As legislation to reform our energy use and health insurance winds its way through Congress, it’s worth pausing to ask if we should tweak the system before overhauling it?
To be sure, there’s no reason why an overhaul can’t include these reforms. And there’s no reason why an overhaul can’t be incremental. Yet as two recent articles point out, there’s no reason why we can’t carry out these reforms now.
1. Strengthen energy requirements in building codes. Today’s energy requirements in building codes remain weak across half the country, and at least seven states have virtually no rules. That means that in many places, particularly the nation’s heartland, almost every new home, store and factory that goes up locks the country into unnecessary energy use for years to come.
No new technology needs to be invented to make major gains in saving energy. Products already available permit the construction of homes at least 30 percent more efficient than the national average. With enough political will, a new law can be put in place anywhere with the stroke of a pen, and made even more potent if it is coupled with tough oversight, as in Austin, Texas.
2. Eliminate hospital-acquired infections. Scrupulous adherence to simple but profoundly important practices like hand-washing, proper preparation of surgical sites, and assiduous care and maintenance of central lines and urinary catheters would save tens of billions of dollars every year.
Background: Established in 1997, the State Children’s Health Insurance Program (SCHIP, pronounced “s-chip”) is a partnership between the states and federal government to insure poor children. The program is up for reauthorization by September 30, but big-government liberals want not just to renew it, but also to expand it.
The problem is, the expansion contradicts SCHIP’s original, limited intent.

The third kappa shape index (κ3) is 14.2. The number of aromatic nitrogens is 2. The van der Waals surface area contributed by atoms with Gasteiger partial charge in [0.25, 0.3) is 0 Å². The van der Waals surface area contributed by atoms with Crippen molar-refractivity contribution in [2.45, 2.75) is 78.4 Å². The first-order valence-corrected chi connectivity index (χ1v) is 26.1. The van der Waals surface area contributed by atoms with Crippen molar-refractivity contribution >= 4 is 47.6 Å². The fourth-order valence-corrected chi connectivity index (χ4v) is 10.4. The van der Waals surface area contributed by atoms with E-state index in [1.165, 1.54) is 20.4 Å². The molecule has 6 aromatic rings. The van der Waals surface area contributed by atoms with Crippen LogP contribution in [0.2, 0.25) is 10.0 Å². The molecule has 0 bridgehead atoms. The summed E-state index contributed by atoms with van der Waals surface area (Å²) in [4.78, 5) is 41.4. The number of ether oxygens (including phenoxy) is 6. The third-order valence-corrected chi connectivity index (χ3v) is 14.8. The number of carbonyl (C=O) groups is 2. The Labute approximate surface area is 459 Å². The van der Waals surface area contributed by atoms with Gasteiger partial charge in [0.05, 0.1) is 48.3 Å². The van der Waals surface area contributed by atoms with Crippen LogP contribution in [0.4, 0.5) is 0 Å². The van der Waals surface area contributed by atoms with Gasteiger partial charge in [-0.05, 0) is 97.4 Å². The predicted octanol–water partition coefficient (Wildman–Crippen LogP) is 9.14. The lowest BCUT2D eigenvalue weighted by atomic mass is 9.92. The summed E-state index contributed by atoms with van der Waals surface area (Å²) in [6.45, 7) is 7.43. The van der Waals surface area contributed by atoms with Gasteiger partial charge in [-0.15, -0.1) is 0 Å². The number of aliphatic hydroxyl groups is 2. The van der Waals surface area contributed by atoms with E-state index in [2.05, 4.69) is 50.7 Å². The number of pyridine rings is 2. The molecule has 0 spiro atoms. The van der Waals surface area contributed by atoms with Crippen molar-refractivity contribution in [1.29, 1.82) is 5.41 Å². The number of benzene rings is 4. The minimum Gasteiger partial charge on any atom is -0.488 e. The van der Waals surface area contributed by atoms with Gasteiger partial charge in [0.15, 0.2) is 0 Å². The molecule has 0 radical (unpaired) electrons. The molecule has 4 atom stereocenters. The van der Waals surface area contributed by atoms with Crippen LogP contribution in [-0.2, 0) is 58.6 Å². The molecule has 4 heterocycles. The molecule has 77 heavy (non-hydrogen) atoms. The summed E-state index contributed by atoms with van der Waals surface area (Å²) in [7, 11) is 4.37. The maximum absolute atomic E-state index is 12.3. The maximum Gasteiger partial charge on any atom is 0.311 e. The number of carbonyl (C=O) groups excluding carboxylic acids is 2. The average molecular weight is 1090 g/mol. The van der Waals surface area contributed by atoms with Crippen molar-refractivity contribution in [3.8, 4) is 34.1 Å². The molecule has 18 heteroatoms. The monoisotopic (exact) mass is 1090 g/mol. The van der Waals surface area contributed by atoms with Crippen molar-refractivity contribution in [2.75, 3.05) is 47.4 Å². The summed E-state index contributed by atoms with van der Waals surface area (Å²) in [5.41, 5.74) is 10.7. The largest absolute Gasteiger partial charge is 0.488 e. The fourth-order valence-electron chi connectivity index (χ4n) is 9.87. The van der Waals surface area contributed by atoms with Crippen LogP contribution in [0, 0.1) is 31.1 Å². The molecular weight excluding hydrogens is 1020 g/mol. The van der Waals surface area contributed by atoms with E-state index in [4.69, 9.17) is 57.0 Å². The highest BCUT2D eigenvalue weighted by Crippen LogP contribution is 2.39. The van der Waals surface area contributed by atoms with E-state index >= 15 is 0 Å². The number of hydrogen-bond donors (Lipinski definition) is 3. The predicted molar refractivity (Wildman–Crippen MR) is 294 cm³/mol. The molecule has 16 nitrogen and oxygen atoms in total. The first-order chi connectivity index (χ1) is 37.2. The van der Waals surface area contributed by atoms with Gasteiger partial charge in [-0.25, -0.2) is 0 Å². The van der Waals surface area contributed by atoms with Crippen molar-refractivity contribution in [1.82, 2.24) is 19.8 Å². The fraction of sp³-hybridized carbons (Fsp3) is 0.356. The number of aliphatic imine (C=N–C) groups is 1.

First, it redefines eligibility by recognizing people up to 21 as “children.”
Second, it extends coverage to a family of four with an income of $82,600—hardly a “low-income” group.
Third, by removing the requirement for reauthorization, it transforms SCHIP from its current block grant status into a permanent entitlement, like Medicaid, which is automatically funded every year, regardless of congressional approval.
Thus, what’s being proposed is not reauthorization but repudiation. SCHIP was intended to insure kids. Now it’s being exploited to encompass adults and even wealthy families. Instead of distorting language and creating new entitlement programs, we should reaffirm sensible age, income and reauthorization parameters.
Furthermore, the proposed expansion crowds out private insurers in favor of government health care. According to the Congressional Budget Office (CBO), the bill will cause nearly two million people to abandon market-based medicine for Washington-based mandates.
In order to avoid caricature, this debate is not about whether to insure poor children. This debate is about how to insure them: not via welfare-style coverage, but via market forces that have facilitated the world’s most advanced drugs and cures.
Finally, at a time of ballooning deficits, expanding SCHIP makes a mockery of fiscal responsibility. According to CBO estimates, the bill will cost nearly $60 billion over 10 years, which is 10 times President Bush’s budget request.
Moreover, in order to finance all this, smokers would be hit with an extra half dollar in taxes for every pack of cigarettes they buy. Such a sin tax is inequitable and regressive.
Democrats are picking up where Hillary Clinton left off 14 years ago. Their Hillary Care-lite legislation deserves the same fate as hers: ignominious defeat.